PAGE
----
Bennett and Hampton stated that they have both built life-long relationships through the Cold Patrol and have seen people drastically change throughout the years.

“I have a friend that I met in 2014, and he’s one of my closest friends. He’s gotten clean. He’s gotten sober. He’s got his life back on track… It was an absolute success story, but it wasn’t us. It was him. We were just there helping along the way. Love changes things. When you love people, it changes things,” Hampton said.

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To contact News Editor Brinley Hineman, email newseditor@mtsusidelines.com.

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3 Responses

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  1. Julian Viall
    Apr 26, 2017 - 12:54 PM

    This is an extremely inspiring piece. Thank you Brinley Hineman for writing the piece and raising awareness of the major issue of homelessness especially in Murfreesboro. many people do not know this, but Tennessee has one of the highest rates of homeless people in the nation. It is 41st out of 50 states for homeless children.

    Many people choose to look the other way when it comes to this issue, believing that if they can make ends meet why can’t the homeless do the same. That doesn’t matter to me, I believe that as humans we should look out for one another and help each other whenever we can.

    I am really proud of Jason Bennett and the Murfreesboro Cold Patrol for organizing to make a difference in this community. I came from a very small town where if someone was homeless, then they were likely at least had somewhere to stay even if it was a friend or family. There is no homeless shelter. My first time coming to Murfreesboro to tour MTSU I remember turning to my mom and saying, “There are a lot of homeless people here begging.” The issue hasn’t gone away, and as I have found out from speakers that have come to my class, many of the organizations that try to help combat the issue are underfunded and often have to eventually shutdown their operations.

    I wish that there was contact information that way readers were able to reach out to Bennett and the Cold Patrol, I would love to help make a difference.

    Reply
  2. Alexa Neff
    May 21, 2017 - 08:59 PM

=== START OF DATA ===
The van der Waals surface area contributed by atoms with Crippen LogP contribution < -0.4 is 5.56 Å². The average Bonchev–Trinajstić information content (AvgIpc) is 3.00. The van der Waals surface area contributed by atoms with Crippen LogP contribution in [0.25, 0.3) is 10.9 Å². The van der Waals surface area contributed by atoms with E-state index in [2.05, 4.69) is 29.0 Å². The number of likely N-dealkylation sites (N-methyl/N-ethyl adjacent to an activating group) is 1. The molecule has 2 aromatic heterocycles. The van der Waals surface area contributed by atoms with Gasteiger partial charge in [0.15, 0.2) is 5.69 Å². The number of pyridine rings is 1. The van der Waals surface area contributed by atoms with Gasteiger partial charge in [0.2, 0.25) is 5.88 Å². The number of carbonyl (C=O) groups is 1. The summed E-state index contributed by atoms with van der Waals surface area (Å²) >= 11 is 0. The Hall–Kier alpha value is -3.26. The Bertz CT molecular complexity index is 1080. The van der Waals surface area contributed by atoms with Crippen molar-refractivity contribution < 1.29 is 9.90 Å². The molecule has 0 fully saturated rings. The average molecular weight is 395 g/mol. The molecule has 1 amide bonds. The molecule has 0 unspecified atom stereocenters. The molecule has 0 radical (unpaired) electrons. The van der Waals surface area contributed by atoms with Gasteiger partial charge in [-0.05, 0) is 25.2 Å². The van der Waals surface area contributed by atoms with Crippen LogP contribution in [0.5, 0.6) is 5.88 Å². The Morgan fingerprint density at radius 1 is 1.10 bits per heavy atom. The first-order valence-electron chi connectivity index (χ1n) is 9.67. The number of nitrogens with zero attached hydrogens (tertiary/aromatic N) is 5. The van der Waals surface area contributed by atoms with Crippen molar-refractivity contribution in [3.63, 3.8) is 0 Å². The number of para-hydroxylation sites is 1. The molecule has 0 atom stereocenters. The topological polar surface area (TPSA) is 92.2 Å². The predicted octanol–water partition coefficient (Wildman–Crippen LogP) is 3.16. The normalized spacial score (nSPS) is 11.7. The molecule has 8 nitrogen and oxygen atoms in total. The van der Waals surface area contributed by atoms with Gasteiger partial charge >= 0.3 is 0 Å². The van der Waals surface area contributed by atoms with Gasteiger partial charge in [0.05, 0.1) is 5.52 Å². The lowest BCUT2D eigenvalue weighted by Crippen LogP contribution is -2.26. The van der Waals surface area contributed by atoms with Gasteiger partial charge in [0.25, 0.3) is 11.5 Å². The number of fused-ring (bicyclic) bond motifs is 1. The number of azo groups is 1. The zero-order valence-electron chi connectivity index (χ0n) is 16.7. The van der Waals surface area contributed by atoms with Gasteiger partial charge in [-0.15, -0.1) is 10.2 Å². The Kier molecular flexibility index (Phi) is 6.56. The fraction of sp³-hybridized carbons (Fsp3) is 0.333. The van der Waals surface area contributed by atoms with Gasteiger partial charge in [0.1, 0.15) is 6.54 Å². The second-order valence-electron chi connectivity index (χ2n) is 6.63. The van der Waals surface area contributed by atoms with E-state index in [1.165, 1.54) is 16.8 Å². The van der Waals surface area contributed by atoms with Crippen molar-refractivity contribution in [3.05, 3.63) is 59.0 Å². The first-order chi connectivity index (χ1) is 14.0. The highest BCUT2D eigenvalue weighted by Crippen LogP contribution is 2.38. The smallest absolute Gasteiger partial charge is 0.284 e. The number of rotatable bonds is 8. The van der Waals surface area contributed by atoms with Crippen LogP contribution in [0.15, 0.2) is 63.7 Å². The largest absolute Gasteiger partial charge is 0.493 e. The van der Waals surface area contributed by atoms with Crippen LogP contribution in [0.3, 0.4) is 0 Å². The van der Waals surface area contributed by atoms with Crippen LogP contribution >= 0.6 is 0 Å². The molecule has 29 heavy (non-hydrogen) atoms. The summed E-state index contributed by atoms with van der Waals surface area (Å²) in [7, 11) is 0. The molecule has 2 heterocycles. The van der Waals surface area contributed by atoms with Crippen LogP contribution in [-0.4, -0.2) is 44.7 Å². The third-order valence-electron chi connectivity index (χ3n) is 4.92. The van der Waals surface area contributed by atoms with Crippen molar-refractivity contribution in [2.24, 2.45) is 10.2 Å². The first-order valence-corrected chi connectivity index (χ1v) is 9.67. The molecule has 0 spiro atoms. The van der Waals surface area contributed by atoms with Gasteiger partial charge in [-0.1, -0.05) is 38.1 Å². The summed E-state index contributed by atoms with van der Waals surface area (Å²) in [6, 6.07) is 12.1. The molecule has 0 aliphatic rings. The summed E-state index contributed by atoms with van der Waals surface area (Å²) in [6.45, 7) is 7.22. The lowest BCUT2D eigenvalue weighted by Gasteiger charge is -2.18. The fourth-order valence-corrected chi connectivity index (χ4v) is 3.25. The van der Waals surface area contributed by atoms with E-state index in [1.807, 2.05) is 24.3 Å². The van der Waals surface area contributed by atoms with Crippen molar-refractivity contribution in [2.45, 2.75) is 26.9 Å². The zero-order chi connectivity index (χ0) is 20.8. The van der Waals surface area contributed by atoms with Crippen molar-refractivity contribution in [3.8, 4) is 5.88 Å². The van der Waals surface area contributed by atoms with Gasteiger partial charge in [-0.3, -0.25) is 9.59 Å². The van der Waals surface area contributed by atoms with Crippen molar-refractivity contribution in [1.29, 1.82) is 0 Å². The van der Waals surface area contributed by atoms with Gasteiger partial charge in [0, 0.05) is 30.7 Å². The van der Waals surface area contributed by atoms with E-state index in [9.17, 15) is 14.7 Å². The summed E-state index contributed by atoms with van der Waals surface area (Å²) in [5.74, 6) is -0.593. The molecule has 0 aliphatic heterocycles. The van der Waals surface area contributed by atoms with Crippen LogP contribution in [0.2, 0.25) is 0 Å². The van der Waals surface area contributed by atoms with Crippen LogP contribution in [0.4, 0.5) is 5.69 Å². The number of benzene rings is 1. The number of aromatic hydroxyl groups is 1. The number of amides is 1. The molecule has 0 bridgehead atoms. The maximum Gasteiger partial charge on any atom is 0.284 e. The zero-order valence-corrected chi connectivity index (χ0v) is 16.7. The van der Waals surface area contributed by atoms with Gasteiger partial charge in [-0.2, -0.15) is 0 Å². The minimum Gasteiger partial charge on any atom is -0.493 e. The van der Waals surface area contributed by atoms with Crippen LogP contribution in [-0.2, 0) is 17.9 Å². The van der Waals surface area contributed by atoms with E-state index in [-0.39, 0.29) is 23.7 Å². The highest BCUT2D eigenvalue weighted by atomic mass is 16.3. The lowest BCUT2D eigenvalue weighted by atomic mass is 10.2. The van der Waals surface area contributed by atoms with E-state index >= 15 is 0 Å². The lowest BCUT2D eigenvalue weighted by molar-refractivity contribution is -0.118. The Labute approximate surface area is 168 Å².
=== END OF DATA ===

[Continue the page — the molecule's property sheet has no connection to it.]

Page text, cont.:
I truly enjoy this post about the Cold Patrol and what all they have done in order to help those in need. We all need more people to try and do things like these more often. It saddens me to think that there are people in this town that have to go through harsh weather and can’t do anything about it. I respect the amount of time and love that is taken to find ways to help and improve those lives. I can’t imagine the challenges that homeless people face each day and how they must feel to even ask for help. I have come to notice many people have stories, may they be over bad drinking influences, family-related issues or even mental health overcoming their way of life. I believe that God puts certain people into your life for a reason and by allowing God’s work to be shown through this team, it opens many doors.
    I also believe, that we as humans have an assignment. We are all made to show His work on Earth and that not all people are bad. I understand that is difficult to put yourself out there, but the reward in helping out is far more accepting than all the rest.

    Reply
  3. Joseph Cooper
    May 25, 2017 - 08:13 PM

    I’ll start by saying bravo to the Cold Patrol organization. You all are amazing and what you have dedicated yourselves to doing is changing not only lives but perspectives as well. Many homeless people suffer from mental illnesses as well as other physical ailments due to cold weather, and the fact that you all have stepped up to make a change deserves endless support. Back home my friends and I had a similar organization called The Give Back Team, and the smiles and appreciation of the people was really a sight to behold. In the midst of their environment you find that they are people just like you and I. We’re here on earth not just to build legacies or pay bills but to impact the lives of others. You all are doing a fine job, and to the author of this article thank you so much for bringing light to something that is far too often overlooked.

    Reply